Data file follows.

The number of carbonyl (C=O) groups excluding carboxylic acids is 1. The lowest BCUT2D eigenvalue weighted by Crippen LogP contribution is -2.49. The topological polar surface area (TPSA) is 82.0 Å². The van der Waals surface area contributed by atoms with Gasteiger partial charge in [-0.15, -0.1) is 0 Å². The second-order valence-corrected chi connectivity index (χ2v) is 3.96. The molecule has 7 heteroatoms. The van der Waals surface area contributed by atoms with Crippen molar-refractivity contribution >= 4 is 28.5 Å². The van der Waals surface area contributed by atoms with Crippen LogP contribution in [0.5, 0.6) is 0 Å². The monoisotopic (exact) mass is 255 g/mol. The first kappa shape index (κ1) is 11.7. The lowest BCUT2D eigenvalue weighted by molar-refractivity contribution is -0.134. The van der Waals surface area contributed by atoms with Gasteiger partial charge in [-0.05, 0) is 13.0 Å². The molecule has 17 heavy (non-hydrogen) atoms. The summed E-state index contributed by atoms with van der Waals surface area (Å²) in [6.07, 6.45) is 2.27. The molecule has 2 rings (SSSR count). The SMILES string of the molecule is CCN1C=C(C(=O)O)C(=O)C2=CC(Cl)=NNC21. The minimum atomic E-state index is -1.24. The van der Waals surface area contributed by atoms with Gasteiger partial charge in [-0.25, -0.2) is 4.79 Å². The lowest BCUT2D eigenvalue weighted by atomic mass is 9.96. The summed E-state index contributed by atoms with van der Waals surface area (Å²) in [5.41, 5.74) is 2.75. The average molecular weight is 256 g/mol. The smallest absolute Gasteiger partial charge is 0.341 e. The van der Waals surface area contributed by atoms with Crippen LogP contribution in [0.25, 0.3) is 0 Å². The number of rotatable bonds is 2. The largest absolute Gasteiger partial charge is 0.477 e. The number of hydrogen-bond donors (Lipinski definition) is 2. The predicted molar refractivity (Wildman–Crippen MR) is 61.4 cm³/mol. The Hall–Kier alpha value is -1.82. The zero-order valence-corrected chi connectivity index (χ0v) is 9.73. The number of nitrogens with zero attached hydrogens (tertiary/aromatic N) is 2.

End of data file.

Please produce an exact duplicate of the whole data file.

The number of carbonyl (C=O) groups excluding carboxylic acids is 1. The lowest BCUT2D eigenvalue weighted by Crippen LogP contribution is -2.49. The topological polar surface area (TPSA) is 82.0 Å². The van der Waals surface area contributed by atoms with Gasteiger partial charge in [-0.15, -0.1) is 0 Å². The second-order valence-corrected chi connectivity index (χ2v) is 3.96. The molecule has 7 heteroatoms. The van der Waals surface area contributed by atoms with Crippen molar-refractivity contribution >= 4 is 28.5 Å². The van der Waals surface area contributed by atoms with Crippen LogP contribution in [0.5, 0.6) is 0 Å². The monoisotopic (exact) mass is 255 g/mol. The first kappa shape index (κ1) is 11.7. The lowest BCUT2D eigenvalue weighted by molar-refractivity contribution is -0.134. The van der Waals surface area contributed by atoms with Gasteiger partial charge in [-0.05, 0) is 13.0 Å². The molecule has 17 heavy (non-hydrogen) atoms. The summed E-state index contributed by atoms with van der Waals surface area (Å²) in [6.07, 6.45) is 2.27. The molecule has 2 rings (SSSR count). The SMILES string of the molecule is CCN1C=C(C(=O)O)C(=O)C2=CC(Cl)=NNC21. The minimum atomic E-state index is -1.24. The van der Waals surface area contributed by atoms with Gasteiger partial charge in [-0.25, -0.2) is 4.79 Å². The lowest BCUT2D eigenvalue weighted by atomic mass is 9.96. The summed E-state index contributed by atoms with van der Waals surface area (Å²) in [5.41, 5.74) is 2.75. The average molecular weight is 256 g/mol. The smallest absolute Gasteiger partial charge is 0.341 e. The van der Waals surface area contributed by atoms with Crippen LogP contribution in [0.25, 0.3) is 0 Å². The number of rotatable bonds is 2. The largest absolute Gasteiger partial charge is 0.477 e. The number of hydrogen-bond donors (Lipinski definition) is 2. The predicted molar refractivity (Wildman–Crippen MR) is 61.4 cm³/mol. The Hall–Kier alpha value is -1.82. The zero-order valence-corrected chi connectivity index (χ0v) is 9.73. The number of nitrogens with zero attached hydrogens (tertiary/aromatic N) is 2.